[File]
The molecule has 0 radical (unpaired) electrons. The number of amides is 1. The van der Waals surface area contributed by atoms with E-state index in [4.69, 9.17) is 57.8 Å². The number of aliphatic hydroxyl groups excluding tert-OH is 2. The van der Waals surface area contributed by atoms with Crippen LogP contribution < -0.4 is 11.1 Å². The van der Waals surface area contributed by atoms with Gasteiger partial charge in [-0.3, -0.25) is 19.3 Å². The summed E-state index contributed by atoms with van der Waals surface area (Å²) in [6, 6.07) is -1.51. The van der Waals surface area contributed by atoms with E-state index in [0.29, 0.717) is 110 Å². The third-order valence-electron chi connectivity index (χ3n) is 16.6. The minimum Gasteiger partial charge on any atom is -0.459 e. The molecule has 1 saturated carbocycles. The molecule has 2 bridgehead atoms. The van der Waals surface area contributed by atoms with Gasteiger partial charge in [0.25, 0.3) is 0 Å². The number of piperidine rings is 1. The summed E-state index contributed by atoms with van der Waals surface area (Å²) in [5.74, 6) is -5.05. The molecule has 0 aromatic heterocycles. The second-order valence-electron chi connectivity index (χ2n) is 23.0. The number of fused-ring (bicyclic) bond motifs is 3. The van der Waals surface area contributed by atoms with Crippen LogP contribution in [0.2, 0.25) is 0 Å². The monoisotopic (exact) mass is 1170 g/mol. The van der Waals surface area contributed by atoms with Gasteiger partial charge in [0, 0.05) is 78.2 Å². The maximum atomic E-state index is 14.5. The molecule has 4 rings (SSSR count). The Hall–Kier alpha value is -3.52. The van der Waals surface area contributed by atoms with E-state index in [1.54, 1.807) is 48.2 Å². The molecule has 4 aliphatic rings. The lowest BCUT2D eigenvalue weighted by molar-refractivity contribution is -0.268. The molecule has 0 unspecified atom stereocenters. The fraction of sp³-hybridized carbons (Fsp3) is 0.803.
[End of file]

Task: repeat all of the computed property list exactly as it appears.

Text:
The molecule has 0 radical (unpaired) electrons. The number of amides is 1. The van der Waals surface area contributed by atoms with E-state index in [4.69, 9.17) is 57.8 Å². The number of aliphatic hydroxyl groups excluding tert-OH is 2. The van der Waals surface area contributed by atoms with Crippen LogP contribution < -0.4 is 11.1 Å². The van der Waals surface area contributed by atoms with Gasteiger partial charge in [-0.3, -0.25) is 19.3 Å². The summed E-state index contributed by atoms with van der Waals surface area (Å²) in [6, 6.07) is -1.51. The van der Waals surface area contributed by atoms with E-state index in [0.29, 0.717) is 110 Å². The third-order valence-electron chi connectivity index (χ3n) is 16.6. The minimum Gasteiger partial charge on any atom is -0.459 e. The molecule has 1 saturated carbocycles. The molecule has 2 bridgehead atoms. The van der Waals surface area contributed by atoms with Gasteiger partial charge in [0.25, 0.3) is 0 Å². The number of piperidine rings is 1. The summed E-state index contributed by atoms with van der Waals surface area (Å²) in [5.74, 6) is -5.05. The molecule has 0 aromatic heterocycles. The second-order valence-electron chi connectivity index (χ2n) is 23.0. The number of fused-ring (bicyclic) bond motifs is 3. The van der Waals surface area contributed by atoms with Crippen LogP contribution in [0.2, 0.25) is 0 Å². The monoisotopic (exact) mass is 1170 g/mol. The van der Waals surface area contributed by atoms with Gasteiger partial charge in [0, 0.05) is 78.2 Å². The maximum atomic E-state index is 14.5. The molecule has 4 rings (SSSR count). The Hall–Kier alpha value is -3.52. The van der Waals surface area contributed by atoms with E-state index in [1.54, 1.807) is 48.2 Å². The molecule has 4 aliphatic rings. The lowest BCUT2D eigenvalue weighted by molar-refractivity contribution is -0.268. The molecule has 0 unspecified atom stereocenters. The fraction of sp³-hybridized carbons (Fsp3) is 0.803.